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Species In Our Midst
Rhododendron roxieanum

by Joe Bruso


Rhododendron roxieanum var. oreonastes
Picture by S & J Perkins
Rhododendron roxieanum var. oreonastes in Westport Point, MA


Rhododendron roxieanum

R. roxieanum is in subgenus Hymenanthes (broad-leaved evergreen rhododendrons), section Ponticum, subsection Taliensia. Members of this subsection are prized for their fine foliage, which is usually indumented (having wool-like hair underneath). The plants are generally long-lived, but slow growing, taking many years to start flowering freely. They are generally hardy in our area, but sometimes succumb to our hot summers. As with most rhododendrons, they require good drainage if root pathogens are to be avoided, and dislike high levels of nitrogen. Members of subsection Taliensia originate in central Asia, occurring in parts of Bhutan, Tibet, and western China.

R. roxieanum, named after Mrs. Roxie Hanna, a friend of George Forest, is one of the more commonly cultivated species from subsection Taliensia. Some forms are considered connoisseurs' plants. The typical form seen in cultivation is compact and upright with very narrow leaves, up to 5 inches long and up to 15 times as long as wide. R. roxieanum var. oreonastes is representative of this form.

The species, however, is quite variable with the many forms growing together in the wild. For example, in habit some varieties reach maturity in cultivation at 5 feet (up to 25 feet in the wild), and in leaf shape some forms have elliptic foliage. Indumentum color ranges from white in new foliage to cinnamon as the leaf matures. Flowering occurs at a relatively young age in some forms, but others take many years to flower. Flowers are bell-shaped, 1.5" long, creamy white to white tinged with rose, occasionally crimson spotted, in trusses of up to 20.

R. roxieanum is rated hardy to Zone 6. I've managed to keep one plant alive for 3 years (from seed) in my garden (Zone 5B). All of its siblings were wiped out their first winter outside when a late freeze followed a warm period that caused bud break. Other Chapter members are growing it in our area successfully, but it needs a fair amount of shade to survive our hot summers.

R. roxieanum is related to the smaller-leafed R. proteoides, with the two species merging in some areas of their natural range. It appears to cross freely with other species in the wild. Its variability, plus its tendency to form natural hybrids, has led to the naming of some of these hybrids as distinct species. Former species now recognized as hybrids with R. roxieanum include R. globigerum and R. alutaceum. R. alutaceum is a cross between R. roxieanum and any of several other subsection Taliensia species growing nearby such as R. phaeochrysum and R. traillianum. Kenneth Cox notes that R. roxieanum var. parvum is actually a hybrid between R. roxieanum and R. proteoides. He has found variety parvum growing between populations of these last two species in the wild, and has made this cross himself "to prove the point". He reports that R. roxieanum is "very promiscuous", forming attractive natural hybrids with R. sanguineum and R. vernicosum. All of this promiscuity and intergrading of forms in the wild provides fodder for the arguments between "splitters" and "lumpers" who classify rhododendrons.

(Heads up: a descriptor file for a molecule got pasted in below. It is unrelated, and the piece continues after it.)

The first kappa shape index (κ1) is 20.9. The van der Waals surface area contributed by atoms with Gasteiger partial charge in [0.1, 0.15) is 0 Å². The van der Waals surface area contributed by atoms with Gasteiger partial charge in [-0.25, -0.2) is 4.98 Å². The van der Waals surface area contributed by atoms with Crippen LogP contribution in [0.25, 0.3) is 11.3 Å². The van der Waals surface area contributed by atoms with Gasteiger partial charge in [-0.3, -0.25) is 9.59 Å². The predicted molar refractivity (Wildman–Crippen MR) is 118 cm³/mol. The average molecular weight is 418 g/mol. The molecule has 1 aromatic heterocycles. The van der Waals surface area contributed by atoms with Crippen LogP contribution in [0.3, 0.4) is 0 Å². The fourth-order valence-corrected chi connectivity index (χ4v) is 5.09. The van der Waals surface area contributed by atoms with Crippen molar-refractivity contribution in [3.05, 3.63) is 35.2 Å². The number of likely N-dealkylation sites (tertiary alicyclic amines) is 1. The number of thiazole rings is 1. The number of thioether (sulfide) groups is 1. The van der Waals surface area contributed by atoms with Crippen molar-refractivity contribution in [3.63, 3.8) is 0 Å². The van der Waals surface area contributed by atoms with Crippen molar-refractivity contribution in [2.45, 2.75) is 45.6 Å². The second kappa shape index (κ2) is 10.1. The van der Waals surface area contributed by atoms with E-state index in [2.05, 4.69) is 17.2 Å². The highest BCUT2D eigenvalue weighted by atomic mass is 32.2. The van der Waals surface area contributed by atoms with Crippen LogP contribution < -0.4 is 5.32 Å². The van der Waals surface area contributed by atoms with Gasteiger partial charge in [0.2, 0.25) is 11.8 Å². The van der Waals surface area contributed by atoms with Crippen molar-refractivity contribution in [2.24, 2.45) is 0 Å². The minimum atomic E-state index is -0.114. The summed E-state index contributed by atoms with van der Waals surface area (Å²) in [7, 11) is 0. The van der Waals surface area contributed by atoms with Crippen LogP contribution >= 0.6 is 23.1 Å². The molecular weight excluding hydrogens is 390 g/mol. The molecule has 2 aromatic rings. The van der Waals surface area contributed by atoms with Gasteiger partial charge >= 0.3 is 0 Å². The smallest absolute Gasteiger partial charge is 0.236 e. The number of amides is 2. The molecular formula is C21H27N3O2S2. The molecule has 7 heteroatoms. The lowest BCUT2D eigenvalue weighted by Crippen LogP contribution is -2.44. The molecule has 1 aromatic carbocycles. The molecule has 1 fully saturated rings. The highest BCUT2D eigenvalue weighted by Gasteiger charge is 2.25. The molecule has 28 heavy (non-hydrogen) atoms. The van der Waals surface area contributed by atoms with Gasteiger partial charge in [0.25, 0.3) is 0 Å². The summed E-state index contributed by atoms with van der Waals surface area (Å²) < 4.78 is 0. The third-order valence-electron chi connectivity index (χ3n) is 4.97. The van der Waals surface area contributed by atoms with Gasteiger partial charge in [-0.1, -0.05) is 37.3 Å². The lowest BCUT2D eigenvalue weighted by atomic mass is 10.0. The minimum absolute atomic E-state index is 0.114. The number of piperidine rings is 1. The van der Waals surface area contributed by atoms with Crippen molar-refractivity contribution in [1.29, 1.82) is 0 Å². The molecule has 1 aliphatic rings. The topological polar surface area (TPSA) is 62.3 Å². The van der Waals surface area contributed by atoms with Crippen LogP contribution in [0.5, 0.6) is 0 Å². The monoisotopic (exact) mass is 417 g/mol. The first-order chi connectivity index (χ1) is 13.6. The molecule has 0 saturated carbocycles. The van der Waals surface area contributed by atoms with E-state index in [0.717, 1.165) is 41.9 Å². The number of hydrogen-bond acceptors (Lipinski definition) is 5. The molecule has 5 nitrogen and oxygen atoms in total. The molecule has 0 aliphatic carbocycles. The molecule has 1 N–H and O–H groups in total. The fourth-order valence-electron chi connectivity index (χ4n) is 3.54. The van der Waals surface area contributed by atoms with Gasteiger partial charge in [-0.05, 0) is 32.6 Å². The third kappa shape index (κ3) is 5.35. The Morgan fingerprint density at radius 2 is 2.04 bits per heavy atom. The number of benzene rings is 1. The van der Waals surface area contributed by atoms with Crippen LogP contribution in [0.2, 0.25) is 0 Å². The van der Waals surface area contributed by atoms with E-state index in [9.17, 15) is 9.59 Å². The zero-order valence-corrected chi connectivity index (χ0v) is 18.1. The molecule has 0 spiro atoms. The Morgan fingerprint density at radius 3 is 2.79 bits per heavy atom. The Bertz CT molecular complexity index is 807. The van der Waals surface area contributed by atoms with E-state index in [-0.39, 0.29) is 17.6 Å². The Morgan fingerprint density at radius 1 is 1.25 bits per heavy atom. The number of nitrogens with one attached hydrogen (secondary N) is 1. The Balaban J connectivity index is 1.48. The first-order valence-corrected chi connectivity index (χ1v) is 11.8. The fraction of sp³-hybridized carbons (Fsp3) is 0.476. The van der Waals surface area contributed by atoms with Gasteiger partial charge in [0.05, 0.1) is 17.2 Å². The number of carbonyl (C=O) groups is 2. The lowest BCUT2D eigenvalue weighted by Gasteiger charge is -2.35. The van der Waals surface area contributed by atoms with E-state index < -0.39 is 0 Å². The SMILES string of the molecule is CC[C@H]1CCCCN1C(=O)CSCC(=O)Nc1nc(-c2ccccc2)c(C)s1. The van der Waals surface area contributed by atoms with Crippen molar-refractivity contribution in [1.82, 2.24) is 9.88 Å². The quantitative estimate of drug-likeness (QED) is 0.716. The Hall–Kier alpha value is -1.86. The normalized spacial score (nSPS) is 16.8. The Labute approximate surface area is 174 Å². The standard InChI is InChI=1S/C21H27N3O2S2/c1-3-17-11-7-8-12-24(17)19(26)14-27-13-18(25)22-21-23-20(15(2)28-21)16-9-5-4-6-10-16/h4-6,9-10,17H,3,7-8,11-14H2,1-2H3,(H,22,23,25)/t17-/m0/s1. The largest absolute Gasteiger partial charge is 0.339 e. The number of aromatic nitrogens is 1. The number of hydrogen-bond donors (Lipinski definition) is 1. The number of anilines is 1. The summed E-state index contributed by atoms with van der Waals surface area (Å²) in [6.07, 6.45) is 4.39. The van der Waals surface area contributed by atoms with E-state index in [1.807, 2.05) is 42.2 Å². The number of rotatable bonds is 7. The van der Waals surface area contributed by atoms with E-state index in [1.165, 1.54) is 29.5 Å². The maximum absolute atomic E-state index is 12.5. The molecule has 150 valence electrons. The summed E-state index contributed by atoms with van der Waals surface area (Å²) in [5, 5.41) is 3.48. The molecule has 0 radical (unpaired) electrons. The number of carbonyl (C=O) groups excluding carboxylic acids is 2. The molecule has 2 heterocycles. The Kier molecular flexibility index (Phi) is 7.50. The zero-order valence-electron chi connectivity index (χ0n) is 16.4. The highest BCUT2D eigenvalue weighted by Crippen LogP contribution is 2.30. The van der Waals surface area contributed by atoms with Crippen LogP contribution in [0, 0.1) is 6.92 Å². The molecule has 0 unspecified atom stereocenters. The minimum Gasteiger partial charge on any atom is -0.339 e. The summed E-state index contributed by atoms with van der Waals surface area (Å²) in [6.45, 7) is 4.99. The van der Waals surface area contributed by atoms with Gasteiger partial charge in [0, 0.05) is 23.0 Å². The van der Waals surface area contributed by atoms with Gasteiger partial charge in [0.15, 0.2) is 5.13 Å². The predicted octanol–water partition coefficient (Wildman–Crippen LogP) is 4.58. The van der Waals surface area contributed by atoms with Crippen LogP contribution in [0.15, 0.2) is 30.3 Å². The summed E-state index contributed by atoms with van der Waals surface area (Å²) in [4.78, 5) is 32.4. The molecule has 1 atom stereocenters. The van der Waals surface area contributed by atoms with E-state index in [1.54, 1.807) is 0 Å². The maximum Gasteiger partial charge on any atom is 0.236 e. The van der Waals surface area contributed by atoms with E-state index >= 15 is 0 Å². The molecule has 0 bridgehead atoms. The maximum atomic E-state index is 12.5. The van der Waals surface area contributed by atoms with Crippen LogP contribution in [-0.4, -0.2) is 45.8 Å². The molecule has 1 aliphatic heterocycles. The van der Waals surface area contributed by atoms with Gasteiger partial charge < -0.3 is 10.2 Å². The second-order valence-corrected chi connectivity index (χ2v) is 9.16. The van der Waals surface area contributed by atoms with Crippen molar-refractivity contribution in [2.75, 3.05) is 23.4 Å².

The most common and only registered hybrid with R. roxieanum parentage is 'Blewbury' (R. roxieanum x R. anwhiense). 'Blewbury' is said to have more heat tolerance than R. roxieanum, while retaining a resemblance to R. roxieanum's foliage. Unregistered hybrids include crosses between R. roxieanum var. oreonastes and: R. bureavii, R. proteoides, R. degronianum, 'Mrs. Furnival', 'Betty Hume', and 'Barbara Hall'.

Peter Cox has crossed R. roxieanum with R. spilotum, resulting in flowers with pink stripes and a deep blotch. Ken Cox, an admitted "big roxieanum fan", states that "roxieanum has some potential as a parent of hybrids with good foliage, but it would take an F2 generation to get the free flowering and root toughness that would make a good commercial plant. Our F1 hybrids don't quite cut the mustard." Sounds like an opportunity for the hybridizers among us.

Joe Bruso, Hopkinton, MA


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